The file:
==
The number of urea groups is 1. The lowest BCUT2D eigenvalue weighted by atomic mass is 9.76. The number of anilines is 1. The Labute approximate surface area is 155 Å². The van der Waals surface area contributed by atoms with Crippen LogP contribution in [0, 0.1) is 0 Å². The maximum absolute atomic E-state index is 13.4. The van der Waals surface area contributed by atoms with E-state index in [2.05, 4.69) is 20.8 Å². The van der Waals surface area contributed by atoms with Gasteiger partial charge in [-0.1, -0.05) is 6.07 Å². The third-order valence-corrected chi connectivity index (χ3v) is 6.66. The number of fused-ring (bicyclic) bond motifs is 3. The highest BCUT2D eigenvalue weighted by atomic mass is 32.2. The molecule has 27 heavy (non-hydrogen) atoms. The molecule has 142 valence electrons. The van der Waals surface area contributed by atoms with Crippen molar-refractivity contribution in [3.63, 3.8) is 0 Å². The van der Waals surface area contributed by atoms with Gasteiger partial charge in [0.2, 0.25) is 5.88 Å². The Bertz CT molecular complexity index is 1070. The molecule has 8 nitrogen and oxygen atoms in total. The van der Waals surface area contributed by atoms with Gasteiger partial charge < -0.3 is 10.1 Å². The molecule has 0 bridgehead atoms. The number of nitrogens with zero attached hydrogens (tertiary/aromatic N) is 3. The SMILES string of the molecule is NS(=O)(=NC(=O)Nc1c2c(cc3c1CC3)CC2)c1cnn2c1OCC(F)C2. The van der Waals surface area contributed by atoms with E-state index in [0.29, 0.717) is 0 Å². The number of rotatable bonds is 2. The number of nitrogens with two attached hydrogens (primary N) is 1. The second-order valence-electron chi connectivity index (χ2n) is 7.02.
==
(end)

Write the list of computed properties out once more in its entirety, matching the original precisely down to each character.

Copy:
The number of urea groups is 1. The lowest BCUT2D eigenvalue weighted by atomic mass is 9.76. The number of anilines is 1. The Labute approximate surface area is 155 Å². The van der Waals surface area contributed by atoms with Crippen LogP contribution in [0, 0.1) is 0 Å². The maximum absolute atomic E-state index is 13.4. The van der Waals surface area contributed by atoms with E-state index in [2.05, 4.69) is 20.8 Å². The van der Waals surface area contributed by atoms with Gasteiger partial charge in [-0.1, -0.05) is 6.07 Å². The third-order valence-corrected chi connectivity index (χ3v) is 6.66. The number of fused-ring (bicyclic) bond motifs is 3. The highest BCUT2D eigenvalue weighted by atomic mass is 32.2. The molecule has 27 heavy (non-hydrogen) atoms. The molecule has 142 valence electrons. The van der Waals surface area contributed by atoms with Crippen molar-refractivity contribution in [3.63, 3.8) is 0 Å². The van der Waals surface area contributed by atoms with Gasteiger partial charge in [0.2, 0.25) is 5.88 Å². The Bertz CT molecular complexity index is 1070. The molecule has 8 nitrogen and oxygen atoms in total. The van der Waals surface area contributed by atoms with Gasteiger partial charge < -0.3 is 10.1 Å². The molecule has 0 bridgehead atoms. The number of nitrogens with zero attached hydrogens (tertiary/aromatic N) is 3. The SMILES string of the molecule is NS(=O)(=NC(=O)Nc1c2c(cc3c1CC3)CC2)c1cnn2c1OCC(F)C2. The van der Waals surface area contributed by atoms with E-state index in [0.29, 0.717) is 0 Å². The number of rotatable bonds is 2. The number of nitrogens with two attached hydrogens (primary N) is 1. The second-order valence-electron chi connectivity index (χ2n) is 7.02.